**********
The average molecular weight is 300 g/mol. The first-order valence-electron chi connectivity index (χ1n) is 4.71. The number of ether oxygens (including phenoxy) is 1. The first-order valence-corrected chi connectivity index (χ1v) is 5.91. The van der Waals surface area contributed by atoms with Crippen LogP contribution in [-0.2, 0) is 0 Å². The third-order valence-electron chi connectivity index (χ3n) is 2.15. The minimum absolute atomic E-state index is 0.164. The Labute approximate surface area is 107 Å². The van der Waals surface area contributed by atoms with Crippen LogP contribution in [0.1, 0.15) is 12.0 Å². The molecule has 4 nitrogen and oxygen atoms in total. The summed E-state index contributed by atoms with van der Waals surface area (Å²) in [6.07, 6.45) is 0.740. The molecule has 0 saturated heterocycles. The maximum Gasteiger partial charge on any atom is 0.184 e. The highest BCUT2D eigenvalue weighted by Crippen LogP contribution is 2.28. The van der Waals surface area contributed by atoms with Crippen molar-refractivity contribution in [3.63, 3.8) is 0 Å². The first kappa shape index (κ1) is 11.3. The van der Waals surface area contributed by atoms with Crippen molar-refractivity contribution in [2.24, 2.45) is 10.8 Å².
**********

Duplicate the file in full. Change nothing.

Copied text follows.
The average molecular weight is 300 g/mol. The first-order valence-electron chi connectivity index (χ1n) is 4.71. The number of ether oxygens (including phenoxy) is 1. The first-order valence-corrected chi connectivity index (χ1v) is 5.91. The van der Waals surface area contributed by atoms with Crippen LogP contribution in [-0.2, 0) is 0 Å². The third-order valence-electron chi connectivity index (χ3n) is 2.15. The minimum absolute atomic E-state index is 0.164. The Labute approximate surface area is 107 Å². The van der Waals surface area contributed by atoms with Crippen LogP contribution in [0.1, 0.15) is 12.0 Å². The molecule has 4 nitrogen and oxygen atoms in total. The summed E-state index contributed by atoms with van der Waals surface area (Å²) in [6.07, 6.45) is 0.740. The molecule has 0 saturated heterocycles. The maximum Gasteiger partial charge on any atom is 0.184 e. The highest BCUT2D eigenvalue weighted by Crippen LogP contribution is 2.28. The van der Waals surface area contributed by atoms with Crippen molar-refractivity contribution in [3.63, 3.8) is 0 Å². The first kappa shape index (κ1) is 11.3. The van der Waals surface area contributed by atoms with Crippen molar-refractivity contribution in [2.24, 2.45) is 10.8 Å².